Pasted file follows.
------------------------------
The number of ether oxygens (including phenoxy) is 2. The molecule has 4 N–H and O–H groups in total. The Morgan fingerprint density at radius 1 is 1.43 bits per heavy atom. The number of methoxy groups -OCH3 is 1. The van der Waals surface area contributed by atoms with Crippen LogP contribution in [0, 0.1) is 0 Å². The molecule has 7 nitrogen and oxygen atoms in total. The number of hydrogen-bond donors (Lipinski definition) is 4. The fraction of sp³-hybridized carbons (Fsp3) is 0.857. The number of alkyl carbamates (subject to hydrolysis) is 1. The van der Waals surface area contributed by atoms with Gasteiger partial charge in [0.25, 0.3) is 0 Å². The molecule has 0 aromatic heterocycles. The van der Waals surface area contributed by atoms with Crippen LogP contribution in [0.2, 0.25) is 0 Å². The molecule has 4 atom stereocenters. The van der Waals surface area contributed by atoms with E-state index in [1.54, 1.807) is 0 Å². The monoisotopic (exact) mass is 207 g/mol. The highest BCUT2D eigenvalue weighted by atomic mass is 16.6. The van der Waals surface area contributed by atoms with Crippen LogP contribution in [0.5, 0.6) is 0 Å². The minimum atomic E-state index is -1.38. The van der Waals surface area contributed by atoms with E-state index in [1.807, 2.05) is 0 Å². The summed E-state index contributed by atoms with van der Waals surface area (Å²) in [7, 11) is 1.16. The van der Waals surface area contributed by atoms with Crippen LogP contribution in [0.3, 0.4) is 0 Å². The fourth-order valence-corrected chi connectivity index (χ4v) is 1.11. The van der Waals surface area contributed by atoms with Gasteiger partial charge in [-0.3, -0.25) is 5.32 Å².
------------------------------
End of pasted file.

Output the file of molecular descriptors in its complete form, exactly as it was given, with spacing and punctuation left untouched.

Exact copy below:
The number of ether oxygens (including phenoxy) is 2. The molecule has 4 N–H and O–H groups in total. The Morgan fingerprint density at radius 1 is 1.43 bits per heavy atom. The number of methoxy groups -OCH3 is 1. The van der Waals surface area contributed by atoms with Crippen LogP contribution in [0, 0.1) is 0 Å². The molecule has 7 nitrogen and oxygen atoms in total. The number of hydrogen-bond donors (Lipinski definition) is 4. The fraction of sp³-hybridized carbons (Fsp3) is 0.857. The number of alkyl carbamates (subject to hydrolysis) is 1. The van der Waals surface area contributed by atoms with Gasteiger partial charge in [0.25, 0.3) is 0 Å². The molecule has 0 aromatic heterocycles. The van der Waals surface area contributed by atoms with Crippen LogP contribution in [0.2, 0.25) is 0 Å². The molecule has 4 atom stereocenters. The van der Waals surface area contributed by atoms with E-state index in [1.54, 1.807) is 0 Å². The monoisotopic (exact) mass is 207 g/mol. The highest BCUT2D eigenvalue weighted by atomic mass is 16.6. The van der Waals surface area contributed by atoms with Crippen LogP contribution in [0.5, 0.6) is 0 Å². The minimum atomic E-state index is -1.38. The van der Waals surface area contributed by atoms with E-state index in [1.807, 2.05) is 0 Å². The summed E-state index contributed by atoms with van der Waals surface area (Å²) in [7, 11) is 1.16. The van der Waals surface area contributed by atoms with Crippen LogP contribution in [0.3, 0.4) is 0 Å². The fourth-order valence-corrected chi connectivity index (χ4v) is 1.11. The van der Waals surface area contributed by atoms with Gasteiger partial charge in [-0.3, -0.25) is 5.32 Å².